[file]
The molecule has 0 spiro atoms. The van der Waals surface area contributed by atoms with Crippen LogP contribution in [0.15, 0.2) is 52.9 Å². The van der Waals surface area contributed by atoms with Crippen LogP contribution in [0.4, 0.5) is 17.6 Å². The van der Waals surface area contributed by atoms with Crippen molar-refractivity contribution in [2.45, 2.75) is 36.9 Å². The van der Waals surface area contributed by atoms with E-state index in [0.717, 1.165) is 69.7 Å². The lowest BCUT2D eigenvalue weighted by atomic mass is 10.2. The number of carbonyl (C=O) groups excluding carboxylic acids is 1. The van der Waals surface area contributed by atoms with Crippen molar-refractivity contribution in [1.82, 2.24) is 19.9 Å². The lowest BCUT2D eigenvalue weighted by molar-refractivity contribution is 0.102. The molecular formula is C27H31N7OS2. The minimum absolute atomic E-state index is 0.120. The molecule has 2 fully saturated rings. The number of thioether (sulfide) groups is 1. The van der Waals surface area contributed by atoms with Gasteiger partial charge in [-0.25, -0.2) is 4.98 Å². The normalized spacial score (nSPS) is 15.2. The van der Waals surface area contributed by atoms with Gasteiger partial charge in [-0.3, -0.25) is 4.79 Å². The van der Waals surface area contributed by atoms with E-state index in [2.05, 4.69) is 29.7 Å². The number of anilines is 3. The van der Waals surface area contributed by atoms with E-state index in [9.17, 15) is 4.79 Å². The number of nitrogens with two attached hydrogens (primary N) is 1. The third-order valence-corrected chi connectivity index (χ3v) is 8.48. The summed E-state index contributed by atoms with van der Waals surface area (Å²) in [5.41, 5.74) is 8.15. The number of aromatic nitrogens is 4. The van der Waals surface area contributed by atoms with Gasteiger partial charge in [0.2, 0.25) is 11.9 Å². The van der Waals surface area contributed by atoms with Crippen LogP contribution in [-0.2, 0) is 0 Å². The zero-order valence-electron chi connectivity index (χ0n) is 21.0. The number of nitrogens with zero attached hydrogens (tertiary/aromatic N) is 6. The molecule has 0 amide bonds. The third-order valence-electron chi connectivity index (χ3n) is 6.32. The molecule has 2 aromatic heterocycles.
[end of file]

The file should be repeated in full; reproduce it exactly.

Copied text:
The molecule has 0 spiro atoms. The van der Waals surface area contributed by atoms with Crippen LogP contribution in [0.15, 0.2) is 52.9 Å². The van der Waals surface area contributed by atoms with Crippen LogP contribution in [0.4, 0.5) is 17.6 Å². The van der Waals surface area contributed by atoms with Crippen molar-refractivity contribution in [2.45, 2.75) is 36.9 Å². The van der Waals surface area contributed by atoms with E-state index in [0.717, 1.165) is 69.7 Å². The lowest BCUT2D eigenvalue weighted by atomic mass is 10.2. The number of carbonyl (C=O) groups excluding carboxylic acids is 1. The van der Waals surface area contributed by atoms with Crippen molar-refractivity contribution in [1.82, 2.24) is 19.9 Å². The lowest BCUT2D eigenvalue weighted by molar-refractivity contribution is 0.102. The molecular formula is C27H31N7OS2. The minimum absolute atomic E-state index is 0.120. The molecule has 2 fully saturated rings. The number of thioether (sulfide) groups is 1. The van der Waals surface area contributed by atoms with Gasteiger partial charge in [-0.25, -0.2) is 4.98 Å². The normalized spacial score (nSPS) is 15.2. The van der Waals surface area contributed by atoms with Gasteiger partial charge in [-0.3, -0.25) is 4.79 Å². The van der Waals surface area contributed by atoms with E-state index in [2.05, 4.69) is 29.7 Å². The number of anilines is 3. The van der Waals surface area contributed by atoms with E-state index in [9.17, 15) is 4.79 Å². The number of nitrogens with two attached hydrogens (primary N) is 1. The third-order valence-corrected chi connectivity index (χ3v) is 8.48. The summed E-state index contributed by atoms with van der Waals surface area (Å²) in [5.41, 5.74) is 8.15. The number of aromatic nitrogens is 4. The van der Waals surface area contributed by atoms with Gasteiger partial charge in [0.2, 0.25) is 11.9 Å². The van der Waals surface area contributed by atoms with Crippen LogP contribution in [-0.2, 0) is 0 Å². The zero-order valence-electron chi connectivity index (χ0n) is 21.0. The number of nitrogens with zero attached hydrogens (tertiary/aromatic N) is 6. The molecule has 0 amide bonds. The third-order valence-electron chi connectivity index (χ3n) is 6.32. The molecule has 2 aromatic heterocycles.